1. Introduction

Since its introduction, Spring Boot has been a key player in the Spring ecosystem. This project makes our life much easier with its auto-configuration ability.

In this tutorial, we'll cover some of the most common questions related to Spring Boot that may come up during a job interview.

Further reading:

Top Spring Framework Interview Questions

A quick discussion of common questions about the Spring Framework that might come up during a job interview.

A Comparison Between Spring and Spring Boot

Understand the difference between Spring and Spring Boot.

2. Questions

Q1. What is Spring Boot and What Are Its Main Features?

Spring Boot is essentially a framework for rapid application development built on top of the Spring Framework. With its auto-configuration and embedded application server support, combined with the extensive documentation and community support it enjoys, Spring Boot is one of the most popular technologies in the Java ecosystem as of date.

Here are a few salient features:

  • Starters – a set of dependency descriptors to include relevant dependencies at a go
  • Auto-configuration – a way to automatically configure an application based on the dependencies present on the classpath
  • Actuator – to get production-ready features such as monitoring
  • Security
  • Logging

Q2. What Are the Differences Between Spring and Spring Boot?

The Spring Framework provides multiple features that make the development of web applications easier. These features include dependency injection, data binding, aspect-oriented programming, data access, and many more.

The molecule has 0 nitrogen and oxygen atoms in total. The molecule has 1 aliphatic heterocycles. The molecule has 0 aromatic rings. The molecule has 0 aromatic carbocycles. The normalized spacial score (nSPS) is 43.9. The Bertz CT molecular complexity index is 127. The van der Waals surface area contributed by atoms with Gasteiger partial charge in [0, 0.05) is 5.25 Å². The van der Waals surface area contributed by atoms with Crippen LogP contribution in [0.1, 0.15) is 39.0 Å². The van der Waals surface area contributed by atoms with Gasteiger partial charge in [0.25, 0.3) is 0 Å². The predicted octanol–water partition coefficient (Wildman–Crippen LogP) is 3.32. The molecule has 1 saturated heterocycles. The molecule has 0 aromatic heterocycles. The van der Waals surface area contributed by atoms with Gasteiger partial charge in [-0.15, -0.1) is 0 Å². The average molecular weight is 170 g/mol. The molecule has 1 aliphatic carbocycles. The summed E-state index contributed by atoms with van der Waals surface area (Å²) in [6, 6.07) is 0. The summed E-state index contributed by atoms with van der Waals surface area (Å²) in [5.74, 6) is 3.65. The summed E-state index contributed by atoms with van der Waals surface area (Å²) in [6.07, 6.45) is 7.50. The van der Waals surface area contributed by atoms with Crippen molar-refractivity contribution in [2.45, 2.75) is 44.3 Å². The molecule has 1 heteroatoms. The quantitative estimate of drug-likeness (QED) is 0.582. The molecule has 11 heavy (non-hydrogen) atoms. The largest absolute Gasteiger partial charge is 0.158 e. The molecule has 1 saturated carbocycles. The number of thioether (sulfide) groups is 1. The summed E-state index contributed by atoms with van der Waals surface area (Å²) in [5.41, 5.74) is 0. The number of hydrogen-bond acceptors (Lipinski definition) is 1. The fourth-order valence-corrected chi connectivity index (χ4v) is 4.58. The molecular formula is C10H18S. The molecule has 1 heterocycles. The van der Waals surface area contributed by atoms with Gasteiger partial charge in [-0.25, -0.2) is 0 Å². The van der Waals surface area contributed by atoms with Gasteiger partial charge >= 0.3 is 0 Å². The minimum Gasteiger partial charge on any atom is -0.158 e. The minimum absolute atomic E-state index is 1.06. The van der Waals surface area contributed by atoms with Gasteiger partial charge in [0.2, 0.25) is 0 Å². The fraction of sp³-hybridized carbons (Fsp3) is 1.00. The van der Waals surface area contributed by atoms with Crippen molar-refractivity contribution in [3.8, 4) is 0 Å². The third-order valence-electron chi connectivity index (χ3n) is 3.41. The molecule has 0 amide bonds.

Over the years, Spring has been growing more and more complex, and the amount of configuration such application requires can be intimidating. This is where Spring Boot comes in handy – it makes configuring a Spring application a breeze.

Essentially, while Spring is unopinionated, Spring Boot takes an opinionated view of the platform and libraries, letting us get started quickly.

Here are two of the most important benefits Spring Boot brings in:

  • Auto-configure applications based on the artifacts it finds on the classpath
  • Provide non-functional features common to applications in production, such as security or health checks

Please check one of our other tutorials for a detailed comparison between vanilla Spring and Spring Boot.

Q3. How Can We Set up a Spring Boot Application With Maven?